It has been just revealed that there is a study revealing an antibody that could revolutionize breast cancer treatment. Check out the latest reports about the amazing discovery below.
Antibody could revolutionize breast cancer treatment
An antibody created by the lab of Nicholas Tonks, a professor at Cold Spring Harbor Laboratory, has the potential to halt the spread of some breast cancers by targeting an enzyme called PTPRD that is overproduced in certain types of breast cancers. PTPRD is a member of the protein tyrosine phosphatase (PTP) family and plays a key role in regulating various cellular processes.
It works alongside kinases to control the behavior of proteins inside cells. While kinases add phosphates to proteins, PTPs remove them. With further development, the antibody could become an effective drug treatment for these types of breast cancers.
Disruptions in the addition or removal of phosphates can lead to inflammation, diabetes, and cancer. Kinase-blocking drugs can correct some of these disruptions. However, the effectiveness of such drugs is limited as many patients develop resistance to kinase inhibitors over time.
Developing drugs that control PTP activity could have a significant impact on human health. Unfortunately, such drugs have been challenging to develop. Tonks, who discovered PTPs as a postdoctoral researcher, believes that these enzymes are an untapped resource for drug development.
The pharmaceutical industry has been targeting kinases for over two decades, but PTPs remain largely unexplored.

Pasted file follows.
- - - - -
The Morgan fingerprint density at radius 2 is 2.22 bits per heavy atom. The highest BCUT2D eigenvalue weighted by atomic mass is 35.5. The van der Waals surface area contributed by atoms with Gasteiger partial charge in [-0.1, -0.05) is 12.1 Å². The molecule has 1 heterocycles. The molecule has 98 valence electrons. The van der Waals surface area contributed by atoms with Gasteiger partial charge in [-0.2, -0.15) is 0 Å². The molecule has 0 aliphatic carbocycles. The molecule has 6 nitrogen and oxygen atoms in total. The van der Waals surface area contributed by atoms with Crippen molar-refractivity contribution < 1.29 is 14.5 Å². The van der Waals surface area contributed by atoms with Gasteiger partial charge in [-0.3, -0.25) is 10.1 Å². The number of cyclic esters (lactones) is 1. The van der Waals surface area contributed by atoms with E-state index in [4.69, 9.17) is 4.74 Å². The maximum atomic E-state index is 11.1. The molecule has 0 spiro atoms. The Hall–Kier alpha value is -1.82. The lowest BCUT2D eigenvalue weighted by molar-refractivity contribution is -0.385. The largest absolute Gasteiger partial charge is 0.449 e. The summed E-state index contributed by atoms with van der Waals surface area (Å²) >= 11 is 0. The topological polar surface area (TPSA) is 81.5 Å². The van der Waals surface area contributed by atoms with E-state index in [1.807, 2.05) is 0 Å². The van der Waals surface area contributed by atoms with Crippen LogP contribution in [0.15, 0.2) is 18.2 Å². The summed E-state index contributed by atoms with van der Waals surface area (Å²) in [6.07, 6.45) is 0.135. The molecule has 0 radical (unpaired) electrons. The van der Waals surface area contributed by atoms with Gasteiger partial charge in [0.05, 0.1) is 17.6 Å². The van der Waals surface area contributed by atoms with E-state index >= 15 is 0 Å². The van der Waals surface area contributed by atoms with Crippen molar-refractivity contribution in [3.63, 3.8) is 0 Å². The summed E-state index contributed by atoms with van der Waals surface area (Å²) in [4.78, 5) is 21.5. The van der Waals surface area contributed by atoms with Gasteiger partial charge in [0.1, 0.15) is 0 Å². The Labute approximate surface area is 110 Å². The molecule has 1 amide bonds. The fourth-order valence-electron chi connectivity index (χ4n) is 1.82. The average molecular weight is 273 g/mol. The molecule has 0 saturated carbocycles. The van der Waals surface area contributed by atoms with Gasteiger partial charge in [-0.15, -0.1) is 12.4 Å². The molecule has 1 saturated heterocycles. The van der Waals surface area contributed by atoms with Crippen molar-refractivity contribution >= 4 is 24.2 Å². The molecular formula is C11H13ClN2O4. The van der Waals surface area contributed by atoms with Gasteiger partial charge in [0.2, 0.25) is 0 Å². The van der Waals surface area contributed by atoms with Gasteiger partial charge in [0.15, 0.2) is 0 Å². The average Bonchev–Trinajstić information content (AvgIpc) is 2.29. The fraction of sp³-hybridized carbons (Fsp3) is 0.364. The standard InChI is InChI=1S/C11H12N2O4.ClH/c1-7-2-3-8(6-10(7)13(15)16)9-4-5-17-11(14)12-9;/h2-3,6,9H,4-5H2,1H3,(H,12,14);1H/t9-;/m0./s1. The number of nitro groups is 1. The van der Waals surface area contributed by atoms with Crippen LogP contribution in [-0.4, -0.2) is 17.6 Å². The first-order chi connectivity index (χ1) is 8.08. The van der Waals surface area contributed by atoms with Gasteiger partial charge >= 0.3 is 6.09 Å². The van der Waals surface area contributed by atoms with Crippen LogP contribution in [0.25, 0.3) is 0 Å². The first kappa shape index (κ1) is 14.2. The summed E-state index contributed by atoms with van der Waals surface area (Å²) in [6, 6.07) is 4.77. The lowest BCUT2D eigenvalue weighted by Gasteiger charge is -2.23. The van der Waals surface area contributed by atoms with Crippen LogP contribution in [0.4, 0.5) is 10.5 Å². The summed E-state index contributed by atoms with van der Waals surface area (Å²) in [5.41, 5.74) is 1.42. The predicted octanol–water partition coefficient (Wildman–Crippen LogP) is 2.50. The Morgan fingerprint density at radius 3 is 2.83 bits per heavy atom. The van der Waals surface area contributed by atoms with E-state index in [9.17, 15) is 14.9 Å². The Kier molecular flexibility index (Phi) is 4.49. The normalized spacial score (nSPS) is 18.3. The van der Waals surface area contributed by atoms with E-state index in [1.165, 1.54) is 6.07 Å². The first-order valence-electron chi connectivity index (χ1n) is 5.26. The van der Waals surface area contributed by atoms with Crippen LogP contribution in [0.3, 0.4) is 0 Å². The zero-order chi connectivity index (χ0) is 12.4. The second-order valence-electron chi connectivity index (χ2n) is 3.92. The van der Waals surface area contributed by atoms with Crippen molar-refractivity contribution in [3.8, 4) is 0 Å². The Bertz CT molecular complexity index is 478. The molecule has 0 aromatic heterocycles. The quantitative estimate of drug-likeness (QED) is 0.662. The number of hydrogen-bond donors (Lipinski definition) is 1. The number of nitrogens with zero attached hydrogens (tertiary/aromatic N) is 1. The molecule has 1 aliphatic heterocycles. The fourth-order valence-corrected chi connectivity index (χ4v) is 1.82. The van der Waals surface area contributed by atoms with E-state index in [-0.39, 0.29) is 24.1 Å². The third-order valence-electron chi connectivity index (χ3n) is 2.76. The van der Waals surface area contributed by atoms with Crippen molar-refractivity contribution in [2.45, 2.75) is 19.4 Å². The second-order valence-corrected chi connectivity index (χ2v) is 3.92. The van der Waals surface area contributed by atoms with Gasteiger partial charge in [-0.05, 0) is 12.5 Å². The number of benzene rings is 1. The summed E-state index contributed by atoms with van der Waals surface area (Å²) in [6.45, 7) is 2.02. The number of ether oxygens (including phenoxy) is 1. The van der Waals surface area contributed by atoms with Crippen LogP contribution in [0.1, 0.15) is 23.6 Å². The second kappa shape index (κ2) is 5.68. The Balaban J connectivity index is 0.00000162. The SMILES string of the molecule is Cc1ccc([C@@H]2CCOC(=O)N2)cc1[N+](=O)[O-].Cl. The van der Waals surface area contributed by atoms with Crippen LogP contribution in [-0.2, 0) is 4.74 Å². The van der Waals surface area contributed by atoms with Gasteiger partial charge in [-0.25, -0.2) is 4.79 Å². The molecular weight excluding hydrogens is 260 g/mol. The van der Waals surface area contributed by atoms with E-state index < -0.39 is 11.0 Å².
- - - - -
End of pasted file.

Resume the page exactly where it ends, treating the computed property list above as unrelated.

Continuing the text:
Enzymes can often be inhibited with small molecules that block the part of the enzyme responsible for its function. However, this method does not work for PTPs like PTPRD. Therefore, alternative strategies need to be developed to inhibit its activity.
A graduate student named Zhe Qian has invented a new type of PTP blocker that can inhibit PTPRD’s activity. This blocker is a synthetic antibody, which is a molecule that can recognize and bind to a specific target in a particular way.
PTPRD molecules are located in the outer membranes of cells with protruding portions both inside and outside the membrane.
To design his antibody, Qian targeted two PTPRD molecules from outside the cell simultaneously.
Promising Results and Future ProspectsIn the Tonks lab, Qian and colleagues conducted a study which revealed that when the antibody binds to its target, it brings pairs of PTPRD proteins closer together, rendering them inactive.
This not only hinders the functioning of PTPRD but also leads to the destruction of the protein.
The study demonstrated that breast cancer cells grown in the lab become less invasive with this process.
Tonks and Qian suggest that a similar approach can be used to block the enzyme that promotes metastasis in breast cancer patients.
Tonks also suggests that the combination of this approach with a kinase-targeting drug can be particularly effective.